Francis. You ought to serve a liqueur brandy with every copy of these papers.

Sir C. Of course, superior people may laugh—but that's what the public wants. I've proved it.

Francis. I'll only say this, Charlie: if that's what the public wants-how clever you were to find it out! I should never have thought of it!

Sir C. [rising and taking up the “Mercury" which Francis has dropped on the floor]. See here, my boy, you think yourself devilish funny, but look at that front-page ad. Look at it! Francis [reading]. "Uric acid. Life's misery.


All chemists. A shilling and a halfpenny." What about it?

Sir C. Nothing. Only we get three hundred pounds for that ad.-one insertion. I'm a business man, and that's what I call business. Put that in your pipe and smoke it. Francis. I suppose the "Mercury" must appeal specially to the uric acid classes.

Sir C. [sitting down to dictaphone]. You may laugh-you may laugh! [Into dictaphone.] Mr. Ricketts. Macquoid

has ceased to be the dramatic critic of "M. and W." Before definitely making another appointment you might submit names to me. We want something superior, of course. I notice a number of split infinitives in this week's issue. They are out of place in a high-class illustrated. Watch this. Francis. I say, Charlie.

Sir C. Well?

Francis. What do you say to giving me a trial as dramatic critic of "Men and Women”?

Sir C. [after a pause]. Can you


Francis. Can you?

Sir C. [taken aback and recovering himself]. Writing is no part of my job. [Reflectively]. But I suppose you can write. In fact [as if studying him] you ought to be able to turn out something pretty smart. You might even be a "find" in journalism.

Francis. There's no knowing. Anyhow, one could try. You may take it from me I can write. I've got an idea that the English theatre must be a great joke.

Sir C. I never go myself. But they say it's a most frantic bore.

Francis. Yes. That's what I meant. I gather that on the whole it must be frantic enough to be worth studying. By the way, I went to a matinée at the Prince's Theatre yesterday.

Sir C. Sort of freak theatre, isn't it? Queer?

Francis. It's one of the most artistic shows I ever saw in my life.

Sir C. [seriously]. Artistic! Yes, I was told it was queer.

Francis. Who d'ye think I saw there -on the stage? Little Emily Nixonyou know, from Bursley.

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five then.

Don't you remember she used to call you "Tarlie"?

Sir C. Oh! That child! Nice kid, she used to be.

Francis. Nice! She's delightful. I went round to the stage-door after, and took here out to tea. She's a widow. Hasn't a friend in the world, and must be deuced hard up, I should think. But she's charming. And as clever as they make 'em.

Sir C. What's she doing on the stage?

Francis. Oh! St. John took her on. She reads plays for him.


Sir C. St. John? Who's St. John? Francis. He's the man that's running the Prince's Theatre. There's an artist if you like. In spite of weak acting, the way that chap got what they call the Celtic glamor over the footlights was amazing!—[laughing at himself, half aside]. Yes, "amazing," since I'm in the "Mercury" building. By the way, she's coming to see you this afternoon.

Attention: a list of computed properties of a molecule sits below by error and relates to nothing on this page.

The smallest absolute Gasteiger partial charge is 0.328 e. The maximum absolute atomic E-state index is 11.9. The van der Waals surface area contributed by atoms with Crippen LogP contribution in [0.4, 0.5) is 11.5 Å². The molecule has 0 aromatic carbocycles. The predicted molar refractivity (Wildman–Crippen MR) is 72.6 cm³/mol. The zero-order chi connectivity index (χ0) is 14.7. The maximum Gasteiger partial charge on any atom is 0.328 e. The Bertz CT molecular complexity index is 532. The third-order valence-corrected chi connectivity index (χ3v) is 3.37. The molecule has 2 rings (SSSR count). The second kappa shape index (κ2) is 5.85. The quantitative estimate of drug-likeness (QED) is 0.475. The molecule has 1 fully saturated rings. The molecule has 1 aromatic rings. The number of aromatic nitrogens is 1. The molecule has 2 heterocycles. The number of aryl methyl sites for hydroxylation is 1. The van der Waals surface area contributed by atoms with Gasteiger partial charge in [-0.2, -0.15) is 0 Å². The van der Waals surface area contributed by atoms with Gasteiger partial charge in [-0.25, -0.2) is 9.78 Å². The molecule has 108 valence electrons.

Sir C. Who? Emily Nixon? ButFrancis. Now don't be a martyr. It's like this. She's been wanting to come and see you for some time. But she thought it would be no use-she'd heard so much about your being invisible.

Sir C. me for?


What does she want to see

Some business, I suppose.

I told her that of course you'd see her -like a shot. Or any one from Bursley. She asked when. So I said I should be here this afternoon and she'd better come then, and I'd arrange it. You might send word downstairs that when she comes she's to be shown up here at once.

Sir C. [looking at him]. No, you've not altered. Dispose of me, my boy. I am yours. The entire staff is yours. Your wish is law. [Into dictaphone.] Mr. Ricketts.


Dramatic critic

of "M. and W." I have appointed Mr. Francis Worgan, 11 Hamilton Place. Francis. 11 Hamilton Place? I'm at the Golden Cross Hotel.

Sir C. You must leave it then, and come to my flat. I want you to see my flat. Look here, about screw?

Francis. Oh! that doesn't matter. Sir C. [into dictaphone]. Salary fifteen pounds a month. [To Francis.] That's quite fair. You aren't a Macquoid yet. [Enter Page-boy with letters to sign, on a salver.]

Sir C. [taking letters, to Boy]. Tell the Sergeant that if-[To Francis.] What name does she go by, Frank? Francis. Her husband was Vernon. Mrs. Vernon.


Sir C. [to Boy]. Tell the Sergeant that if a Mrs. Vernon calls to see me she is to be shown up at once. [Exit Page-boy.] Just let me sign these letters. [Begins to sign them. Re-enter Page-boy]. Hello! Oh! it's the tape. Give it to that gentleman. Look at it, Frank. [Francis takes the slips from the boy. Exit Boy. Sir Charles continues to sign letters.]

Francis [after looking at the slips]. The Foreign Secretary seems to have guessed your ideal pretty closely.

Sir C. What do you mean? Francis. Only instead of the boy of twelve he said the errand-boy.

Sir C. What on earth